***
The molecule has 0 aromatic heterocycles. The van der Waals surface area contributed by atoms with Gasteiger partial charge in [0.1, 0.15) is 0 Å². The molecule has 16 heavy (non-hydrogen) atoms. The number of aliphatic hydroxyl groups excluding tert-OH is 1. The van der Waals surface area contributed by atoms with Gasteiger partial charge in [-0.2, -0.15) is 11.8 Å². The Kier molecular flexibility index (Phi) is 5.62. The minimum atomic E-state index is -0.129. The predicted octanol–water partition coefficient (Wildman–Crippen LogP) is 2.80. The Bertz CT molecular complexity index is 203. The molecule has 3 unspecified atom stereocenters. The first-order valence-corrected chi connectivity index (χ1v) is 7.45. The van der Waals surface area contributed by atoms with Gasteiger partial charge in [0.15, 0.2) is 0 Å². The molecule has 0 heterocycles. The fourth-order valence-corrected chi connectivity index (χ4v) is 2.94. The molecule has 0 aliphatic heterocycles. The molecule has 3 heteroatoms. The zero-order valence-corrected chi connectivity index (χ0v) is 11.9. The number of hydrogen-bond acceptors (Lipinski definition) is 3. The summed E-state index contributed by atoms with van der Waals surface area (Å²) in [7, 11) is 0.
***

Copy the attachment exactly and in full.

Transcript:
The molecule has 0 aromatic heterocycles. The van der Waals surface area contributed by atoms with Gasteiger partial charge in [0.1, 0.15) is 0 Å². The molecule has 16 heavy (non-hydrogen) atoms. The number of aliphatic hydroxyl groups excluding tert-OH is 1. The van der Waals surface area contributed by atoms with Gasteiger partial charge in [-0.2, -0.15) is 11.8 Å². The Kier molecular flexibility index (Phi) is 5.62. The minimum atomic E-state index is -0.129. The predicted octanol–water partition coefficient (Wildman–Crippen LogP) is 2.80. The Bertz CT molecular complexity index is 203. The molecule has 3 unspecified atom stereocenters. The first-order valence-corrected chi connectivity index (χ1v) is 7.45. The van der Waals surface area contributed by atoms with Gasteiger partial charge in [0.15, 0.2) is 0 Å². The molecule has 0 heterocycles. The fourth-order valence-corrected chi connectivity index (χ4v) is 2.94. The molecule has 0 aliphatic heterocycles. The molecule has 3 heteroatoms. The zero-order valence-corrected chi connectivity index (χ0v) is 11.9. The number of hydrogen-bond acceptors (Lipinski definition) is 3. The summed E-state index contributed by atoms with van der Waals surface area (Å²) in [7, 11) is 0.